have been a gentile who had learned Hebrew and Aramaic.
Similarly with the writer of Luke, who was even less inclined to perpetuate
a TOTE Aramaism within his gospel.
The later translator of Aramaic Matthew into Greek, however, understandably
did not mind his gospel maintaining more Aramaisms, and so translated these
Aramaic "then"s as TOTEs.
Home page: http://www.proaxis.com/~deardorj/index.htm
- Stephen Carlson wrote:
>My understanding of the MAs for the FH (I am sure Mark G. will correctMark Goodacre commented -
>me if I'm wrong) is that the FH does not consider the MAs to be a
>distinct category in its synoptic source theory but merely a point on
>the sliding of scale of Luke's use of Matthew in preference to Mark...
>Absolutely -- this is a good summary...There is thus aI would suggest that this continuum is observable in a synopsis without
>triple trad. with no MAs
> triple trad. with some MAs
> triple trad. with lots of important MAs
> debatable Mark-Q overlap (e.g. baptism)
> certain Mark-Q overlap (e.g. Temptation)
> Q with tinges of Mark
> Pure double tradition
positing the Farrer Hypothesis. The continuum is data, rather than
hypothesis (providing "Q" means simply "double tradition", of course.)
Some time ago, I wrote to this List pointing out that since there is no
easy definition of "Q" material, then neither is there any easy
definition of the minor agreements. For, I asked, "where do the minor
agreements end and the double tradition begin?" Both are agreements of
Matthew and Luke against Mark. If you cannot define one, and therefore
do not know where its material ends, then you do not know where the
other's material begins, and so cannot define that either.
If we go all through Huck's "Synopsis" and count the number of words of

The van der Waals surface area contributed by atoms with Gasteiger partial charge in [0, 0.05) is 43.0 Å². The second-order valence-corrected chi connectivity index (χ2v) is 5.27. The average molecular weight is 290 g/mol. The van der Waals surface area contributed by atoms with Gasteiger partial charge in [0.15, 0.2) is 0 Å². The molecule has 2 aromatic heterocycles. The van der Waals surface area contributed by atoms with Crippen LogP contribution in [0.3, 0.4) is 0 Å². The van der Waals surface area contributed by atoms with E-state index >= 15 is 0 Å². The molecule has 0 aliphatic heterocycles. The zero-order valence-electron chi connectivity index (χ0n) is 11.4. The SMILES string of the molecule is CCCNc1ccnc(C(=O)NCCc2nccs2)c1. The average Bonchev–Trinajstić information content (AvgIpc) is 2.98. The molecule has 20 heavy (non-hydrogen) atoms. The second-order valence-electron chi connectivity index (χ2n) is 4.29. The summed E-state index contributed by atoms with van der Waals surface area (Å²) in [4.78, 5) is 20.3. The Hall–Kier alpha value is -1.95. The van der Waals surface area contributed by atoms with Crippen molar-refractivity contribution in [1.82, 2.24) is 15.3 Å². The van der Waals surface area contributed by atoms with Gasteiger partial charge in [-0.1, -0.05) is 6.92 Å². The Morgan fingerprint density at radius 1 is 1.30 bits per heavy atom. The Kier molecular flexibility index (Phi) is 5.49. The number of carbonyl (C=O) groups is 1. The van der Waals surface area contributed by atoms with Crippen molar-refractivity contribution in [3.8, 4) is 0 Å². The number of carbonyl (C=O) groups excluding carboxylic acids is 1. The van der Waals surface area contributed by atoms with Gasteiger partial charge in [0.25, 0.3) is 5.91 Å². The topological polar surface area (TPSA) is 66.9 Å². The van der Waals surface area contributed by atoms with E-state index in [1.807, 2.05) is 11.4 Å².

agreement of Matthew and Luke against Mark in each pericope in the
double tradition and the triple tradition, we can then plot a histogram
of the bands of frequencies observed. I did this four years ago. The
result is that the histogram follows one "smooth" curve. There is no
sudden change in the curve to indicate a transition from triple
tradition pericopes with minor agreements to pericopes with double
tradition material. The continuum is observable fact, whatever synoptic
hypothesis we may hold.
The continuum is a difficulty for the Two Document Hypothesis, since on
that hypothesis the minor agreements are a distinct phenomenon from "Q"
material, the minor agreements and the double tradition supposedly
having separate causes. We should therefore should expect not a
continuum, but data falling into distinctly two parts. We should expect
to see a sudden change of direction on the curve. No such sudden
transition is observed.
The continuum is also a difficulty for the Farrer Hypothesis, I would
suggest. True, it can explain "pure double tradition" as Luke having
copied verbatim from the written Gospel of Matthew, which the hypothesis
posits. At the other end of the continuum, however, the smaller "minor"
agreements require that Luke "internalized" parts of Matthew, and did
two things. He not only copied from Mark but, as he did so, he also
"recalled" his internalized memory of wording in Matthew (otherwise Luke
must have switched rapidly from Mark to Matthew to Mark to Matthew, and
so on, in passages in Luke which contain significant numbers of minor
agreements) and merged wording from his "internal" source with wording
from the written source he was copying - the Gospel of Mark. This makes
the Farrer Hypothesis complicated, and gives the appearance of having
added an ad hoc sub-hypothesis to overcome a difficulty in the main
The observed continuum supports the idea that all three synoptists
copied independently from the same documentary source which included
both the double and triple tradition material. On this view, the triple
tradition pericopes with no minor agreements are where Mark faithfully
copied the wording of a passage in the common source, Matthew and Luke
also copying the same passage. The pure double tradition is where Mark
totally omitted a passage which both Matthew and Luke copied. The
continuum is the result of Mark varying from omitting no words, to Mark
omitting just a few words, to omitting about half of the words, to
omitting most words, to omitting all words of a passage copied by both
Matthew and Luke. The observed continuum therefore fits well the idea of
a common documentary source copied independently by all three